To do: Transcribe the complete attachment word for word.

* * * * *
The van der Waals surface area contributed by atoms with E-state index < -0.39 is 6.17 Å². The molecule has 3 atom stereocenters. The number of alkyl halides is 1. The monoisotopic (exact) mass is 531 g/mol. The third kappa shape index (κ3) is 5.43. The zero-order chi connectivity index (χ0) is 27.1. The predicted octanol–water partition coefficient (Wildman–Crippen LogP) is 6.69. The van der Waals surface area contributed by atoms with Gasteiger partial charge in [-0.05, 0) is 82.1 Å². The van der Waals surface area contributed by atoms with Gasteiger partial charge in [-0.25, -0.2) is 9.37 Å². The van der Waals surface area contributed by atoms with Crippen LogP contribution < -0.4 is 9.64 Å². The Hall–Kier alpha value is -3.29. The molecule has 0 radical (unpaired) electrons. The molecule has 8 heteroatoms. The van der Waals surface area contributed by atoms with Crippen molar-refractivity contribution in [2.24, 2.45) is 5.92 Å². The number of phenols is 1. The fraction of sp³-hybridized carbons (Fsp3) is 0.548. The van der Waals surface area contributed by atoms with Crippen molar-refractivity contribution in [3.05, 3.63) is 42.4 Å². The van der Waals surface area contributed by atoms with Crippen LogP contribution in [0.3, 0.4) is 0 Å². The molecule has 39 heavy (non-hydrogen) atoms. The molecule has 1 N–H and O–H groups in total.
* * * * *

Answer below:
The van der Waals surface area contributed by atoms with E-state index < -0.39 is 6.17 Å². The molecule has 3 atom stereocenters. The number of alkyl halides is 1. The monoisotopic (exact) mass is 531 g/mol. The third kappa shape index (κ3) is 5.43. The zero-order chi connectivity index (χ0) is 27.1. The predicted octanol–water partition coefficient (Wildman–Crippen LogP) is 6.69. The van der Waals surface area contributed by atoms with Gasteiger partial charge in [-0.05, 0) is 82.1 Å². The van der Waals surface area contributed by atoms with Gasteiger partial charge in [-0.25, -0.2) is 9.37 Å². The van der Waals surface area contributed by atoms with Crippen LogP contribution < -0.4 is 9.64 Å². The Hall–Kier alpha value is -3.29. The molecule has 0 radical (unpaired) electrons. The molecule has 8 heteroatoms. The van der Waals surface area contributed by atoms with Crippen molar-refractivity contribution in [2.24, 2.45) is 5.92 Å². The number of phenols is 1. The fraction of sp³-hybridized carbons (Fsp3) is 0.548. The van der Waals surface area contributed by atoms with Crippen molar-refractivity contribution in [3.05, 3.63) is 42.4 Å². The van der Waals surface area contributed by atoms with Crippen LogP contribution in [0.3, 0.4) is 0 Å². The molecule has 39 heavy (non-hydrogen) atoms. The molecule has 1 N–H and O–H groups in total.